A while back, after the death of our beloved dog Bear, we went dog free for a while to see what it was like. It turns out we didn’t like living in a household without a big black furry friend underfoot. We could have just gone back to the humane society, but, since our 14-year-old son has quadriplegic cerebral palsy, we thought a skilled companion dog would be better. That way, we’d have a dog back in our lives and our son would have a companion who could potentially do so much for him. It seemed to be an obvious choice.
With some research, I found a wonderful organization that specialized in training golden retrievers and labs (our favorites!) for an array of people with disabilities. Then I started the process with an initial application and hit send. Shortly, we were approved to apply for a skilled companion dog, 16 pages, requiring an essay about our son, references from our vet, explanations into how our previous pets passed and photos of our family. Each handler would need to fill out a separate application. Before my son was born, I had conducted home studies for individuals looking to adopt or foster children: their application was much less intense! If our application was approved and if we survived the phone interview and in-person interview, then would come the one week training visit and then the two week training visit before we might be matched with a dog.
The application was very clear. It asked: What did we think a skilled companion dog could do for our son? I realized that I really didn’t know. Maybe it could calm him down if he was having anxiety, maybe it could press the buttons to open door for him (our old dog Bear could do this), maybe it could serve as a buddy and a conversation starter so that others might not be afraid to approach my son in his wheelchair. But I also realized that I had never seen my son with a dog that he was comfortable with, except Bear. When strangers approached him on the street and would say things like “my dog loves kids and dogs are so great for disabilities,” he would be horrified at the unpredictable, wiggly, slobbery animal trying to give him a kiss. When I asked him if he wanted a dog, he said “no”, but I would think to myself, “Well, he doesn’t know what it’s like to have a dog that is so well trained and just for him.” I had never seen him with a dog like this. So I decided to call the organization and schedule a tour.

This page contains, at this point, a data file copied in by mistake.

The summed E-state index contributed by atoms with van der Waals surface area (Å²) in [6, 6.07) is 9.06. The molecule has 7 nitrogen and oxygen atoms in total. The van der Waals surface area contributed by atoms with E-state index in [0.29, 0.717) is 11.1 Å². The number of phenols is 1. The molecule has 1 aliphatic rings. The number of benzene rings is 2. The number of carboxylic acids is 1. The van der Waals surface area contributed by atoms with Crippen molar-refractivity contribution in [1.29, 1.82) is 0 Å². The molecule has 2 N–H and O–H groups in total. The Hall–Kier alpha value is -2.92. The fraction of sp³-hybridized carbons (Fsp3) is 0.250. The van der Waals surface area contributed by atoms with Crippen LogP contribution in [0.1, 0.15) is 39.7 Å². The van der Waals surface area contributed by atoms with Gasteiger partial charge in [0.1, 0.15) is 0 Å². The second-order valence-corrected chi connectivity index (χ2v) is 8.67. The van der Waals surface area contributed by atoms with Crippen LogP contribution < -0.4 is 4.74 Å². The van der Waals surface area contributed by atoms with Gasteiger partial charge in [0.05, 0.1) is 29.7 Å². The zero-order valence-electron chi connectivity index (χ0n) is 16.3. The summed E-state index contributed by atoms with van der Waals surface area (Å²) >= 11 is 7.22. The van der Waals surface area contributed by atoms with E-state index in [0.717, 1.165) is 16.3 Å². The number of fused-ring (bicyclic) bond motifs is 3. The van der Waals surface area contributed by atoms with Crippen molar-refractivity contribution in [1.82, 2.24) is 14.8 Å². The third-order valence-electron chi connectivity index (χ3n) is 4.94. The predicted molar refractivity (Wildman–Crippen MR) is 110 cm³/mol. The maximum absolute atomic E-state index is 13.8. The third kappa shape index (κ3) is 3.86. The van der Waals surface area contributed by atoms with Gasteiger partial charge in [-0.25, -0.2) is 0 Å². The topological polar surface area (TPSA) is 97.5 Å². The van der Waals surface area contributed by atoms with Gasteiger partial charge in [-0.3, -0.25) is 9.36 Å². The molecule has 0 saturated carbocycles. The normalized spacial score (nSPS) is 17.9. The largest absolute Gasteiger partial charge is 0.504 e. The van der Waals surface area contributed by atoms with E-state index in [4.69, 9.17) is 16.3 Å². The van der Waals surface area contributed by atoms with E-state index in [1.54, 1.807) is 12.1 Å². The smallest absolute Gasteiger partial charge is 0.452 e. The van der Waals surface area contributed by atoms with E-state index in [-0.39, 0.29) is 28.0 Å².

At the training facility, the tour guide—a parent of a grown son with disabilities— warned us to be prepared for a lot of work. As facilitator, you are responsible for all keeping the dog on task, ensuring his needs are met and that the rules of the agency are always followed. The dog is not to go anywhere without you and your son. Meanwhile, my son is clearly on edge because there are dogs barking in the background and he can hear them walking around nearby. At a demonstration with a current trainee, we were impressed with all of his skills. He’d pick things up off the floor and deliver them to his handler in a variety of ways, he’d pull open doors, walk perfectly next to the wheelchair, and rest his head on his handler’s lap with just a simple command. Then she asked if my son wanted to pet the do, and he emphatically said no. We gradually convinced my son to pet one very calm dog. It was a very sweet moment, but it certainly didn’t appear to me that it suddenly turned my son into a dog person. He is not.
That’s when I began to get it. The applications coordinator said something that really stuck with me: “He has to be highly motivated by dogs for this all to work.” This seems very obvious but I had never thought about it like that. Those that are a good match for service or skilled companion dogs will certainly benefit, and the organization we visited is clearly doing an amazing job in training and ensuring that these pups are matched to their perfect person. I am so thankful that, before we went too far down the road, we learned that a service dog isn’t right for our son. I’m not giving up on bringing a new pup back into our family, but now I clearly know who that pup will be for. It just won’t be for him.